South Stoneham, Hampshire born inside forward Arthur “Art” Dominy had played junior football prior to the First World War with Weston Grove in 1909, Peartree Athletic in 1910, Bitterne Guild in September 1911, where he scored over 50 goals in 1911-12, and Woolston from the summer of 1912, and he joined Southern League Southampton in March the following year, his debut coming the next month at Stoke, with Dominy making an immediate impression as described by Holley and Chalk in their book Alphabet of The Saints:
“A boilermaker by trade, Arthur made an immediate impact by becoming Saints’ top scorer in 1913-1914, his first full season, and the following year his thirty goals put him on top of the Southern League goal scoring charts…. His ball control was second to none; he always managed to keep the ball near his feet.”
He was given representative honours when chosen to play for The Southern League against The Irish League in a 1-1 draw at The Vetch Field in October 1914. His career was then interrupted by the First World War, during which he worked for the shipyard Harland & Wolff and turned out against The Saints, as well as guesting for Arsenal and Glasgow Rangers.
After the War he resumed with Southampton in 1919 and was already aged 27 when he made his Football League debut in their inaugural League fixture at Gillingham in August 1920. Dominy was part of a famous early 1920’s goalscoring partnership at Southampton with Bill Rawlings, Dominy scoring 81 goals in 250 games for The Saints between March 1913 and 1926, including hat-tricks against Watford in January 1921 and Coventry City in May 1925. In 1921-22 their goals led them to be Champions of Division Three (South), with Dominy netting 13 goals, when he was also the club’s captain. He was certainly unlucky not to win a full England cap, appearing in several England trial matches.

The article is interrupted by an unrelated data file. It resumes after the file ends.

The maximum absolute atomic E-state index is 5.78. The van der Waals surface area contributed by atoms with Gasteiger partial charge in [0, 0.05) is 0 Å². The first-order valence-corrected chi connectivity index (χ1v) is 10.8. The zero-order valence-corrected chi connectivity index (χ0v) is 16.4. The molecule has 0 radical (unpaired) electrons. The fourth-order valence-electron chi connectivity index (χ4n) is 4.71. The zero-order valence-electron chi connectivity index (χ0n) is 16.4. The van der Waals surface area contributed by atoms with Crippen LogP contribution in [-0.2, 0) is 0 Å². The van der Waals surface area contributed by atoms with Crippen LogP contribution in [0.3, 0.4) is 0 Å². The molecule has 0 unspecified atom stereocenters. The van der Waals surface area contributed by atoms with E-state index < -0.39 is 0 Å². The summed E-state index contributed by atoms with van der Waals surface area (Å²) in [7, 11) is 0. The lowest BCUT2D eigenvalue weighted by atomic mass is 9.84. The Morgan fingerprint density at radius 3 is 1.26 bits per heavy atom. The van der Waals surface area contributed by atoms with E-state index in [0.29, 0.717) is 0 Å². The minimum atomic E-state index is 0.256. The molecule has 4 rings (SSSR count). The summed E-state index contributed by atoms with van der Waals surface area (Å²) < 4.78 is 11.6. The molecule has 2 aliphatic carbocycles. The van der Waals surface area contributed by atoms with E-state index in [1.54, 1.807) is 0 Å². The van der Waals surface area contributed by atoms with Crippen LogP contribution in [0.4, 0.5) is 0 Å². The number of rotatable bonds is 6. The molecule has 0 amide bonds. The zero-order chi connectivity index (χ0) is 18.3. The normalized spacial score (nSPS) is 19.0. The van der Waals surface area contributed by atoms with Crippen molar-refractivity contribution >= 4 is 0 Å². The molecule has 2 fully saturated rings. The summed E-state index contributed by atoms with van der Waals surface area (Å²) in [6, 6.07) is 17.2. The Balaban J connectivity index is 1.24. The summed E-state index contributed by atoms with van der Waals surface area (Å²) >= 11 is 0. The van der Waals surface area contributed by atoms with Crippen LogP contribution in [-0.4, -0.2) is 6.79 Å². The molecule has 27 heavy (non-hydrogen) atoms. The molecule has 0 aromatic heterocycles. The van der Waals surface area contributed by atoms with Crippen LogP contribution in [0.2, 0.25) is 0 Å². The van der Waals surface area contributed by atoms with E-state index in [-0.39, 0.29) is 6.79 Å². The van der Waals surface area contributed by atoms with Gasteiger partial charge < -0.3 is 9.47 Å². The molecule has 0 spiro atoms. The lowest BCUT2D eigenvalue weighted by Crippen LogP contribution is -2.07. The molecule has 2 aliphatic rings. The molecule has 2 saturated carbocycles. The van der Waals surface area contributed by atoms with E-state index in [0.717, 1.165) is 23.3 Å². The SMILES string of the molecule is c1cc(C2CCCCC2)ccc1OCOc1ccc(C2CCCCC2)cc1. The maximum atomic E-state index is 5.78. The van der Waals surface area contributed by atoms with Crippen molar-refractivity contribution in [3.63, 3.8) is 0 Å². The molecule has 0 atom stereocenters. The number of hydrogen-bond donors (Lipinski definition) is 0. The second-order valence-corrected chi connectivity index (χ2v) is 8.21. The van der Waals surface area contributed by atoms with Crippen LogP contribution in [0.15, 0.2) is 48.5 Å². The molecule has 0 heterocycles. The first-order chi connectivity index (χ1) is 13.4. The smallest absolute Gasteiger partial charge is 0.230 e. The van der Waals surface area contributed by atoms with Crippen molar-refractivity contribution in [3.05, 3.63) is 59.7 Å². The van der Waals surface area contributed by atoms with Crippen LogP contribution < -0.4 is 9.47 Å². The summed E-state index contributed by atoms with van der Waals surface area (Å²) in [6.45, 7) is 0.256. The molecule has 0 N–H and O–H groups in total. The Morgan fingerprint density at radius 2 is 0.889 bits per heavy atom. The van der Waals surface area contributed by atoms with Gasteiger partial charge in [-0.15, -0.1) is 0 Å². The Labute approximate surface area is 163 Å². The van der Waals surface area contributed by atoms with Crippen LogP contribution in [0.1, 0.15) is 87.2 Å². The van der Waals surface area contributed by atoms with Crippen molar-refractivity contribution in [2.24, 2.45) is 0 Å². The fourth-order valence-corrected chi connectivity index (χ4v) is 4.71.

Joining First Division Everton in May 1926 after 146 goals in 369 Southern League, League and FA Cup matches for The Saints, he scored 13 times in 33 games over the next two years before going on to play for Gillingham, for whom he was already 35 when he signed in March 1928, scoring 17 goals in 57 appearances, and Clapton Orient in May 1929, where he scored once in 7 outings, before retiring from the professional game in 1930, subsequently playing for Newport (Isle of Wight) and Itchen Sports while scouting for Southampton from 1931.
He was also the part time manager of Southampton during the Second World War from June 1943 until the appointment of Bill Dodgin in 1946 and continued to be associated with the club as a scout and as a luminary in the Supporters’ Club until his death in 1974.